In January, the Financial Industry Regulatory Authority (FINRA) announced its top priorities for 2020 in the areas of risk monitoring, surveillance and examination of securities offerings, stock brokerage firms and individual brokers. The list, which is in the form of a letter from FINRA President and CEO Robert Cook, highlights many of the key concerns individual investors face when it comes to obtaining reliable information, protecting their identities and investments, and avoiding substantial losses due to investment fraud.
Here, firm founder and FINRA attorney Jake Zamansky discusses some of the key issues covered in FINRA’s 2020 Risk Monitoring and Examination Priorities Letter.
What are Some of the Top Risks Individual Investors Will Face in 2020?
According to FINRA, here are five of the top risks individual investors will face in 2020:
1. Investment Sales Practice Violations
FINRA has indicated that it will focus its efforts to combat sales practice violations in six key areas: (i) complex investment products, (ii) variable annuities, (iii) private placements, (iv) fixed-income investment products, (v) representatives who are in a position of trust or authority, and (vi) senior investors. These have been persistent issues over the past several years, and these are areas in particular where investors need to be cognizant of the risk of fraud.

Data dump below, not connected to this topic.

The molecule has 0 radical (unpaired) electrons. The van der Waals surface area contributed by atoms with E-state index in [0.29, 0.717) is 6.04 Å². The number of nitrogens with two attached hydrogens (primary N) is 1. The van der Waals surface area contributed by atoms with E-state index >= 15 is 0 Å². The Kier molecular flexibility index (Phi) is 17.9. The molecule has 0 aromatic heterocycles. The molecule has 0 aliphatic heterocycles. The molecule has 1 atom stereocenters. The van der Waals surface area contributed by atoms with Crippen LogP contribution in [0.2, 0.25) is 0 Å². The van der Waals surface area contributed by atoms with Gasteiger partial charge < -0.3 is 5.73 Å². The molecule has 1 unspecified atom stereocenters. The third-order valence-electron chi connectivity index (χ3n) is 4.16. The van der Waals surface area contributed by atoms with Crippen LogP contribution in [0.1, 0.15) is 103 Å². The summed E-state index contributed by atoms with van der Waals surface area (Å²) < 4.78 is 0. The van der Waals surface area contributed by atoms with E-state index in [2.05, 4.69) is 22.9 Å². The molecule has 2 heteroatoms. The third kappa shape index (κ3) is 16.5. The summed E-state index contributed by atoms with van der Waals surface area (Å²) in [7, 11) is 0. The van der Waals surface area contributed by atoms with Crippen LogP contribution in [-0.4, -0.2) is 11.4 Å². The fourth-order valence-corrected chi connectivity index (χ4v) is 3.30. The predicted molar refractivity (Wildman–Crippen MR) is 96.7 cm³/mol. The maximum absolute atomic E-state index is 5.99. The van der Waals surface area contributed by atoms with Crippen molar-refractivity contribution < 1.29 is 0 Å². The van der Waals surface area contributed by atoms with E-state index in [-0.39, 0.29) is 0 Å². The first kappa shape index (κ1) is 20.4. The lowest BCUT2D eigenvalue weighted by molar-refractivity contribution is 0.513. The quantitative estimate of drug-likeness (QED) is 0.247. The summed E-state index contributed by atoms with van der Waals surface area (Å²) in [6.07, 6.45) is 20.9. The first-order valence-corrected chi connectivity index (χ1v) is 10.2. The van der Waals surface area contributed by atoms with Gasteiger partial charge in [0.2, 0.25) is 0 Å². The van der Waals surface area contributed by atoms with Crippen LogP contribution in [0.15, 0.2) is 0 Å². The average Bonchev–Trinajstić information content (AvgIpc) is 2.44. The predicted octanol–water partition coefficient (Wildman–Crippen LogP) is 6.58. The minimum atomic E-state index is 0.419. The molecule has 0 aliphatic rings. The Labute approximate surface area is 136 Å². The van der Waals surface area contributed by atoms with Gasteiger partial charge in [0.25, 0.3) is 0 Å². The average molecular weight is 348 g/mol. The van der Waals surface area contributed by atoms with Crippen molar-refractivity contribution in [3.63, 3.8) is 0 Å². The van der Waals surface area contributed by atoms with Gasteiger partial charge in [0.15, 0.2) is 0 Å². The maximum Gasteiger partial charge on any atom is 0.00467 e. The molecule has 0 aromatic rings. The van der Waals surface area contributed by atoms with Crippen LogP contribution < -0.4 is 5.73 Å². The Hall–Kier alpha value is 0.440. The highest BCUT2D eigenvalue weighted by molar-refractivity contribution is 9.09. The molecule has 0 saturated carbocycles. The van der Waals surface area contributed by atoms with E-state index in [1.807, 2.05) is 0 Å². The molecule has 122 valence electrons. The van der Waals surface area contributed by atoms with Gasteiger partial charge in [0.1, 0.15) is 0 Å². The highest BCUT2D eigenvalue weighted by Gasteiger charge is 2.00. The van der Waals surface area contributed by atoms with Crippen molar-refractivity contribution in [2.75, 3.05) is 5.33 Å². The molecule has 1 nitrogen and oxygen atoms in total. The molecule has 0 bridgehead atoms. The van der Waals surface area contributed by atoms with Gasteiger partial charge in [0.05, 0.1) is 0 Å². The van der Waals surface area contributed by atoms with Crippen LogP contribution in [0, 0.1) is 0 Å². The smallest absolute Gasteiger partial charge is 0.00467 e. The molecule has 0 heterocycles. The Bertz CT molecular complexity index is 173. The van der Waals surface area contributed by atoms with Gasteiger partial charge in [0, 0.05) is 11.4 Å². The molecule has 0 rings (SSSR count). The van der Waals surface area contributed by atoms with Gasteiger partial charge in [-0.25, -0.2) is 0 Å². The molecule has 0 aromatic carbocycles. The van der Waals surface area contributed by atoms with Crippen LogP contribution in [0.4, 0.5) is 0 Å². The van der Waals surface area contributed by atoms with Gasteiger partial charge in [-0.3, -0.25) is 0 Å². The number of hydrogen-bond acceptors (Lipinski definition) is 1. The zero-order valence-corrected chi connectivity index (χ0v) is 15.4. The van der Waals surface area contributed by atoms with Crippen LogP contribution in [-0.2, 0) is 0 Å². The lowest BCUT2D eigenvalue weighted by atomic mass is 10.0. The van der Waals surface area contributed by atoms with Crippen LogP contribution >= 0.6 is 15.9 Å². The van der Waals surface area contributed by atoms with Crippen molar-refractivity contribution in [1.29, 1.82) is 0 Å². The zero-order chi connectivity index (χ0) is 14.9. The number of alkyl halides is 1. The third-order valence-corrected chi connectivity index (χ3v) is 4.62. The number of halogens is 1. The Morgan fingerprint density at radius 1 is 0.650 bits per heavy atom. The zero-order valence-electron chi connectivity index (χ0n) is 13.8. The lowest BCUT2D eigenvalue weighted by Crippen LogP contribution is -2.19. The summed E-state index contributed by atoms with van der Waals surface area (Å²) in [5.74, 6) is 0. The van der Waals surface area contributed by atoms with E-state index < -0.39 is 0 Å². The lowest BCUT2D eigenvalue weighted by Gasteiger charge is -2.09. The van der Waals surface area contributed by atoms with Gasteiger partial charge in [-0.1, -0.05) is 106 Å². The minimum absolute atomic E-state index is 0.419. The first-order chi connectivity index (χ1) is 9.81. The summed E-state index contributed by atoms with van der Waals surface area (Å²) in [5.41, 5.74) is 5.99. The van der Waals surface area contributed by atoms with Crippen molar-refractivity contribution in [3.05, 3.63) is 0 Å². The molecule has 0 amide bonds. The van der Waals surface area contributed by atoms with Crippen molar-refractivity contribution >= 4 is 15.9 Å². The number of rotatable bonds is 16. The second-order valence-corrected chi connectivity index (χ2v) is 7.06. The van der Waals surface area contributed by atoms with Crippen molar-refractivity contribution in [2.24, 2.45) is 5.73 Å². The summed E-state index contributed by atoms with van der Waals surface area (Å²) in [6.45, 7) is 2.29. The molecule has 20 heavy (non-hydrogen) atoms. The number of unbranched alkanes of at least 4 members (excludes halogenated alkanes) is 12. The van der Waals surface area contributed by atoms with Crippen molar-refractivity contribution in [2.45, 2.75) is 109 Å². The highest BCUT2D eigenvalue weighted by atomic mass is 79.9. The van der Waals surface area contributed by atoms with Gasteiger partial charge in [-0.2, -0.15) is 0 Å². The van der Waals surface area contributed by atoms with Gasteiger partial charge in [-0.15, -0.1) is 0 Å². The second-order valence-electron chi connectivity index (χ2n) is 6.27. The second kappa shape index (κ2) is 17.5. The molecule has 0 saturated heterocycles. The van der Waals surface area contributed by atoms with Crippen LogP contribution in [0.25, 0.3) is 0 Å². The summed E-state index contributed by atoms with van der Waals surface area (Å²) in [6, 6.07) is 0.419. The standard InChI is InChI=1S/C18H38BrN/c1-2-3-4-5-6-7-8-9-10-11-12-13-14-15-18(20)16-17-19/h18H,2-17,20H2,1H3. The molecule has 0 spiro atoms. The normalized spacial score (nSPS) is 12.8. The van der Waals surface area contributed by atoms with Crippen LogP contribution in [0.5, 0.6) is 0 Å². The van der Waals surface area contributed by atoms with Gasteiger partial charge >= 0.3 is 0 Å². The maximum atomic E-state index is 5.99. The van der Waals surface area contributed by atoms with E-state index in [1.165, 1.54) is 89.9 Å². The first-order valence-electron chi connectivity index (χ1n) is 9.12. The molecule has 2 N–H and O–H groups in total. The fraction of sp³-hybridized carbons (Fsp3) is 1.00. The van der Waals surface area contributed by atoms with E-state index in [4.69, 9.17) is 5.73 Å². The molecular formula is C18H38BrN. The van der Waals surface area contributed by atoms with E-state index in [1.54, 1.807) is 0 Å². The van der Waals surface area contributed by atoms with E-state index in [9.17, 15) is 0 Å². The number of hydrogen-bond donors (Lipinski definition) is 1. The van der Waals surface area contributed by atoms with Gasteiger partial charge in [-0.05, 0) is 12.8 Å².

2. Conflicts of Interest Between Broker-Dealers and Investors
As explained in the letter, under federal law, broker-dealers are subject to a “‘best interest’ standard of conduct . . . when they make a recommendation to a retail customer of any securities transaction or investment strategy involving securities.” Conflicts of interests present obvious concerns for investors; and, too often, brokers make trades with their own best interests in mind.
3. Private Placement Fraud
Private placements are securities offerings conducted outside of the traditional exchanges. While private placements are not new, we have seen a surge in their popularity in recent years as startups (and fraud artists) target speculative investors. When offering private placements, companies have a number of obligations, and failure to strictly adhere to these obligations can give rise to a claim for investment fraud in FINRA arbitration.
4. Securities Fraud Perpetrated Through Digital Channels
In 2020, FINRA will be placing particular emphasis on targeting securities fraud perpetrated through digital channels. As communications between investors and their brokers are increasingly taking place online, and as brokerage firms and companies are utilizing email and social media more to promote investment opportunities, brokers need to be aware of the rules that apply, and investors need to be aware of the red flags of investment fraud.
5. Fraudulent Practices and Inadequate Internal Controls Relating to Initial Public Offerings (IPOs)
“As the IPO market has grown and received additional attention over the past year, FINRA is focusing its attention on [brokerage] firms’ obligations” related to IPOs. In addition to IPOs, individual investors need to be aware of the fraud risks associated with initial coin offerings (ICOs) and initial exchange offerings (IEOs) as well.
Contact a FINRA Arbitration Attorney at Zamansky LLC
If you are concerned that you may be a victim of investment fraud, you should speak with an attorney about recovering your losses through FINRA arbitration. To speak with a FINRA attorney at Zamansky LLC in confidence, call 212-742-1414 or request a free consultation online now.